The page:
Childrens' ID tags discovered at Sobibor

Metal ID tags worn by 4 children sent to the extermination camp found during archaeological excavations at the site.

Tags: Sobibor
Arutz Sheva Staff ,

לאה  דלפLea De La Penha (on right) with a family friend
לאה  דלפLea De La Penha (on right) with a family friend
צילום: ארכיון מוזיאון מיידנק

Chilling evidence has emerged from the Sobibor death camp in Poland: Personal identity tags made of metal belonging to four children aged 5–11 from Amsterdam, Holland, were retrieved from archaeological excavations conducted at the camp.

The tags – metal pendants worn around the children’s necks – bear their names, date of birth and the name of their home town.

The archaeological excavation, begun prior to the construction of the new visitors center at the camp, is being conducted by an archaeological team composed of Wojciech Mazurek from Poland, Yoram Haimi from the Israel Antiquities Authority and Ivar Schute from Holland, with the assistance of local residents.

The children whose identity tags were found are Lea Judith De La Penha, Deddie Zak, Annie Kapper, and David Juda Van der Velde.

According to Haimi, “As far as we know, identity tags with children’s names have only been found at Sobibor, and nowhere else. Since the tags are very different from each other, it is evident that this was probably not some organized effort. The children’s identity tags were prepared by their parents, who were probably desperate to ensure that the children’s relatives could be located in the chaos of the Second World War. Lea, Annie and Deddie’s tags have enabled us to link faces and stories to the names, which until now had only been anonymous entries in Nazi lists. Archaeological excavation provides us with an opportunity to tell the victims’ stories and to honor their memory.”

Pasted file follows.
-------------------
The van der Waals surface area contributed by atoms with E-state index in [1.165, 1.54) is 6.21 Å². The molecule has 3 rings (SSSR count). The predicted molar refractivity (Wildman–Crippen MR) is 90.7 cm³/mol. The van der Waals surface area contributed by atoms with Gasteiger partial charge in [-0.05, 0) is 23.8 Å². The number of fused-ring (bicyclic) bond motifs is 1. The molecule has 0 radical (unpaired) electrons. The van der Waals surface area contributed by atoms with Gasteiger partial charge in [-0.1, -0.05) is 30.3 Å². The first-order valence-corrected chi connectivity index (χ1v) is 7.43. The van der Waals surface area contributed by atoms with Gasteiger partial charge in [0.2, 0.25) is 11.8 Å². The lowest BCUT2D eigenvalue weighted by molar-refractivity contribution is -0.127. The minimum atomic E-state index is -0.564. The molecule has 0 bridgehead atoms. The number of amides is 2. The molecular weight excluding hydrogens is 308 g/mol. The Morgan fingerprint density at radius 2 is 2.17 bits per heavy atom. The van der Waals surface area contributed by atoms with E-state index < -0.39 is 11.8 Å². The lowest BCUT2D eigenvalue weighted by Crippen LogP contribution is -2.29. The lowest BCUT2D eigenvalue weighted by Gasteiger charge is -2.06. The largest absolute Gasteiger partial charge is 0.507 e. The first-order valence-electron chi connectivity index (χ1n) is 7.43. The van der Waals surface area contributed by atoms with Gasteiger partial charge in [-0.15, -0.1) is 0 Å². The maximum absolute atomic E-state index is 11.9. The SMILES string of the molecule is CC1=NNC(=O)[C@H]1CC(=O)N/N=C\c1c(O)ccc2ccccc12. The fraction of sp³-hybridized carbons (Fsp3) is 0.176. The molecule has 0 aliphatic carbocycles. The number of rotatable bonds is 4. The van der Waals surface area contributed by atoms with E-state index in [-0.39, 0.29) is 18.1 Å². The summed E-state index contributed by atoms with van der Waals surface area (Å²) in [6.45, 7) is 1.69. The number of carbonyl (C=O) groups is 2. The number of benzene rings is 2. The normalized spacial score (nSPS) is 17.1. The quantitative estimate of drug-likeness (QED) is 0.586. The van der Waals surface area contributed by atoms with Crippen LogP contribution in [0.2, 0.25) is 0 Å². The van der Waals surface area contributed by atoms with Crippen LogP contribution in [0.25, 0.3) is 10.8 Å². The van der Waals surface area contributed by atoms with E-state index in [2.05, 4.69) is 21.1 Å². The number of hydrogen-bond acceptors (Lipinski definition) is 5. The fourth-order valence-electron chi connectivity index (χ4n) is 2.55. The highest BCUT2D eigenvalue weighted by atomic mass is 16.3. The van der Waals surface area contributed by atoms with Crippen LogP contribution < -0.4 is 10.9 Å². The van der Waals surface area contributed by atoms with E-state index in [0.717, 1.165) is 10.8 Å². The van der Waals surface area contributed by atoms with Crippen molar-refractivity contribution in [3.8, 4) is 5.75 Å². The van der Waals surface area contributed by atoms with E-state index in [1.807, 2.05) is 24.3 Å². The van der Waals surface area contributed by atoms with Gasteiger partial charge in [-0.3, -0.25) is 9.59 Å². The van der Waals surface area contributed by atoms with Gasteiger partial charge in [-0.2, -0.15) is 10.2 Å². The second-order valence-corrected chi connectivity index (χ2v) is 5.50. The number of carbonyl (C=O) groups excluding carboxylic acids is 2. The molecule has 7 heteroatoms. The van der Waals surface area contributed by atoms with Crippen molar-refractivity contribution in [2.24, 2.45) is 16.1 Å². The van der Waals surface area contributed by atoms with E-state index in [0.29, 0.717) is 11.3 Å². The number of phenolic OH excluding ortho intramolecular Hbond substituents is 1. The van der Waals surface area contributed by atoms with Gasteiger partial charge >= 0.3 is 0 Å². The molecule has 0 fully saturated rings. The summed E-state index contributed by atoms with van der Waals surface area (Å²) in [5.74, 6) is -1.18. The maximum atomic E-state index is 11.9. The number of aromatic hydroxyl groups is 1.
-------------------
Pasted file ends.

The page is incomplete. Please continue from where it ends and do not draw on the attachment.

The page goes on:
To discover the children’s details, the archaeologists contacted the Herinneringscentrum Kamp Westerbork, which was used as a transit camp in the Holocaust for Jews being deported from Holland to Eastern Europe and is now a visitors center and memorial site.

“I have been excavating at Sobibor for ten years,” says Haimi, “but this is the hardest day I have ever had. As we stood holding the tags in the field, beside the crematoria, we contacted the center and we gave them the names. They responded immediately. By phone, we received photos of smiling young children. The hardest thing was to learn that some of the children whose tags we held in our hands reached Sobibor on a children’s transport – 1300 little children, aged 4–8, who were sent here to die alone, without their parents. I looked at the photos and asked myself, how could anyone have been so cruel?”